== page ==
Family Assessment of Needs and Strengths – Trauma Exposure and Adaptation (FANS-TEA) Laurel Kiser Vickie Beck Kay Connors & John Lyons Sarah Gardner Fred Strieder
Acknowledgements • Substance Abuse and Mental Health Services Administration (NCTSI Category II) • In developing the FANS-TEA, we build off of several existing versions of the CANS: • the CANS-TEA (Kisiel, Lyons, Saxe, Blaustein & Ellis, 2002) • Several of the trauma items were developed or adapted based collaborations with Cassandra Kisiel, Ph.D., Glenn Saxe, M.D., Margaret Blaustein, Ph.D., and Heidi Ellis, Ph.D., with the SAMHSA-funded National Child Traumatic Stress Network. • the Family Advocacy and Support Tool (FAST) • Additionally, we want to acknowledge the work of all those individuals who made contributions to development of the CANS family of instruments.
Families with Complex Adaptations to Trauma • Too many families are exposed to accumulated traumatic circumstances. • Complex adaptations to trauma in families are defined by the intensity, duration, chronicity, or “toxicity” of the accumulated trauma, and by the nature of the family’s response. • Those families whose strengths have been overwhelmed by their accumulated traumatic stressors exhibit distress and disrupted family functioning.
Families with Complex Adaptations to Trauma • Exposure to multiple traumas within a traumatic context • Systemic response • Multiple family members experiencing trauma-related distress • Multiple family subsystems negatively impacted • Family resources are insufficient to support needs • Family unit trauma-related distress • Family maladaptation with risk of becoming a trauma-organized system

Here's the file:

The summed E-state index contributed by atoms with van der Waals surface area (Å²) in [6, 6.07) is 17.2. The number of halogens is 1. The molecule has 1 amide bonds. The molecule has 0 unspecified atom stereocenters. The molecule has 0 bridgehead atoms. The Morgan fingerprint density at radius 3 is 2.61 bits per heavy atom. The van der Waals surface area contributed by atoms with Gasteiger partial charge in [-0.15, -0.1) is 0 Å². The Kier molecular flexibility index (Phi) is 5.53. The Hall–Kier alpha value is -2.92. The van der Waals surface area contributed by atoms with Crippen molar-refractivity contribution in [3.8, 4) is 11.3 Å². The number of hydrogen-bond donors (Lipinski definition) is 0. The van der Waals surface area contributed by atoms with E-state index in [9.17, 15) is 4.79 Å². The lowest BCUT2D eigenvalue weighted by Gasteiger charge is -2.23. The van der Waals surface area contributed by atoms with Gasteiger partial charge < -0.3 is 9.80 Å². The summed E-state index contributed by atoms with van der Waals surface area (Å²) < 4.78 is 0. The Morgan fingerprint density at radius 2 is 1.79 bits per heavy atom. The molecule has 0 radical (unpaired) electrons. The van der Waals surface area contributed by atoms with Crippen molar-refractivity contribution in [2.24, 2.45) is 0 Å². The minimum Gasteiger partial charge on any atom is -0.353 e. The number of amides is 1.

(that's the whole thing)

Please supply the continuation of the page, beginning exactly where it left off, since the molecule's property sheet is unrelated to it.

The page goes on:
Child Response Traumatic Context Sibling Relations Family Unit Individual and Family Outcomes Parent-Child Relations Adult/ Parental Response Parenting Practices & Quality Intergenerational Response Adult Intimate Relations Time Acute and longer-term effects Individual development Family life cycle Adapted from Kiser & Black, 2005
Purposes • To document the range of strengths and needs exhibited by families affected by trauma, • To describe the contextual factors and systems that can support a family’s adaptation to trauma, and • To assist in the management and planning of services for families with exposure and adaptation to traumatic experiences.
Administration • Completed by a trained clinician • Information is typically gathered during 1-3 sessions with the family. • Clinician may use the Family Trauma Treatment Interview (FTTI) for structuring the conversation with the family. • Clinician completes the FANS-TEA using the information collected.
I. THE FAMILY TRAUMATIC CONTEXT In this section, we would like you to think about the experiences that your family has had regarding trauma and stressors. These traumas and stressors could have occurred to any member of the family or to the whole family together. For FamilyTraumatic Context, use the following categories/action levels: 0 indicates a dimension where there is no evidence of any trauma/stress of this type. 1 indicates a dimension where a single incident of trauma occurred or suspicion exists of trauma experiences; or mild stressor 2 indicates a dimension on which the family has experienced multiple traumas or a moderate degree of trauma/stressor. 3 indicates a dimension which describes repeated and severe incidents of trauma with medical and physical consequences; or major stressors.